Extrapolating from an Inquiry into Curricular Issues Concerning the Adoption of English as Medium of Instruction in a Japanese University Situation

Glenn Toh


Japanese universities have lately begun to teach academic content in Englishinstead of Japanese. In this article, I examine curricular and ideological issuesrelated to having English as a medium of instruction (EMI) at a Japanese universitybefore examining their links to larger cultural-political forces in Japan, includingneoconservative agendas. My discussion is framed within the settingof a Japanese higher education facing the challenges of: (1) low enrolments andinstitutional solvency; (2) curricular reform in keeping with the need for institutionalrenewal. Specifically, based on a critical narrative inquiry into a workplaceencounter involving two university courses, one in introductory psychologyand another in English for Academic Purposes (EAP), I will explore the ideologically-embedded nature of discourses affecting professional understandings oflanguage, meaning making and curriculum. I will also observe that the ‘changes’resulting from the adoption of EMI are only superficial and that the role andstatus of English, in reality, remains circumscribed.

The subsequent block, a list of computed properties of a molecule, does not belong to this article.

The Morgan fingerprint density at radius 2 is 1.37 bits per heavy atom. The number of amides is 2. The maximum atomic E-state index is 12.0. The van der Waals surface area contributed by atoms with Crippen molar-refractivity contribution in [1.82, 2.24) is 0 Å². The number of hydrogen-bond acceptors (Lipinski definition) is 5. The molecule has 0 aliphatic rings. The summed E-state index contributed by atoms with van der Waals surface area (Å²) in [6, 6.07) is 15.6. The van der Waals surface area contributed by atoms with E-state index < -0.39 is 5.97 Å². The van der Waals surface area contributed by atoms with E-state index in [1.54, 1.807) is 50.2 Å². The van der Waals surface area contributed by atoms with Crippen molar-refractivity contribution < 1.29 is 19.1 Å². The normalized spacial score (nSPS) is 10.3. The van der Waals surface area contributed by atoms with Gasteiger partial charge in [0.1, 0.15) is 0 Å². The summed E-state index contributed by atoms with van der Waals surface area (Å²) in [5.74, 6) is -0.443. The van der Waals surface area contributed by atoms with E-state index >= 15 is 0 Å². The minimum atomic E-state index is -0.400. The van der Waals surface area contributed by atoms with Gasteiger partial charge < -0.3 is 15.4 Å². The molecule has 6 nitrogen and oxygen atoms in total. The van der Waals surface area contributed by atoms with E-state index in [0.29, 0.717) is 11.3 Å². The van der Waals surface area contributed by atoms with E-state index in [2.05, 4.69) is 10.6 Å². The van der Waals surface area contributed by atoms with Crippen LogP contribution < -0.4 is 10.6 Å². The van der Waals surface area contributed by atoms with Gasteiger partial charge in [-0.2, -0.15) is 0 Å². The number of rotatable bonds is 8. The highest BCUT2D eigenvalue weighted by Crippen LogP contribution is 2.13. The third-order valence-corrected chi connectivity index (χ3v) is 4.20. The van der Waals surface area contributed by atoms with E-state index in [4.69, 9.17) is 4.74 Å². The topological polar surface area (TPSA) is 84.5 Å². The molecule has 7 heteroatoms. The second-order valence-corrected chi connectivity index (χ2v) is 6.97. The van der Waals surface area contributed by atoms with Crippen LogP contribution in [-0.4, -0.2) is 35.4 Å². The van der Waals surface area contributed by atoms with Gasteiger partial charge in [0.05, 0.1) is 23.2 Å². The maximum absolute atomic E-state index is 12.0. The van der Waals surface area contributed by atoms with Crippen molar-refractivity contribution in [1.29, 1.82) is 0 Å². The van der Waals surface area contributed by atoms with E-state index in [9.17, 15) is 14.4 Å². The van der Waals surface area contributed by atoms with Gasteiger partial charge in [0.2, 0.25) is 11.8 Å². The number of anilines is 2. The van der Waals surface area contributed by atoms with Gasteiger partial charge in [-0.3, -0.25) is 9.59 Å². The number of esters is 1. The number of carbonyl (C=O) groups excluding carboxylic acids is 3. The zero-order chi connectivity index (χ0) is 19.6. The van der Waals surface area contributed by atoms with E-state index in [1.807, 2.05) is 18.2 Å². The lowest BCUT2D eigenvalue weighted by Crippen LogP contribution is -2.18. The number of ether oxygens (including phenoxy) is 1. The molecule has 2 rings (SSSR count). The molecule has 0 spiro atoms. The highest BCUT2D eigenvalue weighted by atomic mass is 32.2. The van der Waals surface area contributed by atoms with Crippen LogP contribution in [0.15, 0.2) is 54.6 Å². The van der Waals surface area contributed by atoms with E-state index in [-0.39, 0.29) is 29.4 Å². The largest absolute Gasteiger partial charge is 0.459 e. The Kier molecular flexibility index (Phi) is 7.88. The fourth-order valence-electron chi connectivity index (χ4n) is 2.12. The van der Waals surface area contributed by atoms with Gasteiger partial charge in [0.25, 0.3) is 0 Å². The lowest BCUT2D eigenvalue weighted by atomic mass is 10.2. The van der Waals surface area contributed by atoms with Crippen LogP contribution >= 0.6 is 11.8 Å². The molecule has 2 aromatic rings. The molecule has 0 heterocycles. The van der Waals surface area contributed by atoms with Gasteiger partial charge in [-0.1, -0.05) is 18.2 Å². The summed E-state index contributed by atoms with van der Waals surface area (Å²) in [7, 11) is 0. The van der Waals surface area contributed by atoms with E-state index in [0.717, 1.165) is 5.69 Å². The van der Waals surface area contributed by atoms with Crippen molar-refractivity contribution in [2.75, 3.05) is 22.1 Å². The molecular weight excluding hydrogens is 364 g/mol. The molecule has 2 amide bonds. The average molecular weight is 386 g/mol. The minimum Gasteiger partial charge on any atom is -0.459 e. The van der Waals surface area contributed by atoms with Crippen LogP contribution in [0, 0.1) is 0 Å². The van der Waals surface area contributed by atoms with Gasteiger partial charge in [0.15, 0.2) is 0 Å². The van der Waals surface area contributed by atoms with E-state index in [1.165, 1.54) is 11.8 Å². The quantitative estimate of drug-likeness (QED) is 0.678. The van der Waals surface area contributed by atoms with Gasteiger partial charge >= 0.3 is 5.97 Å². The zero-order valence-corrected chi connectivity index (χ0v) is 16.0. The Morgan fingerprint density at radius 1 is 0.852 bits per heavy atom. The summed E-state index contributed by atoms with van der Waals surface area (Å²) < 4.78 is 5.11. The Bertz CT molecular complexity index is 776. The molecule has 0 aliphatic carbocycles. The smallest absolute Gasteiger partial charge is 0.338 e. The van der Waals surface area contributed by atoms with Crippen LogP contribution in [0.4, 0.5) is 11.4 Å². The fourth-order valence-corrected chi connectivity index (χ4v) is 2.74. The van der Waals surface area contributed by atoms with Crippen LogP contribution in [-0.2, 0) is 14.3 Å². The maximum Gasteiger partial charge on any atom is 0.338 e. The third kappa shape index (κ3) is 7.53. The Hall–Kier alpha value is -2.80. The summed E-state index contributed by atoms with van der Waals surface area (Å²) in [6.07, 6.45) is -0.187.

Academic content; medium of instruction; ideology; policy.

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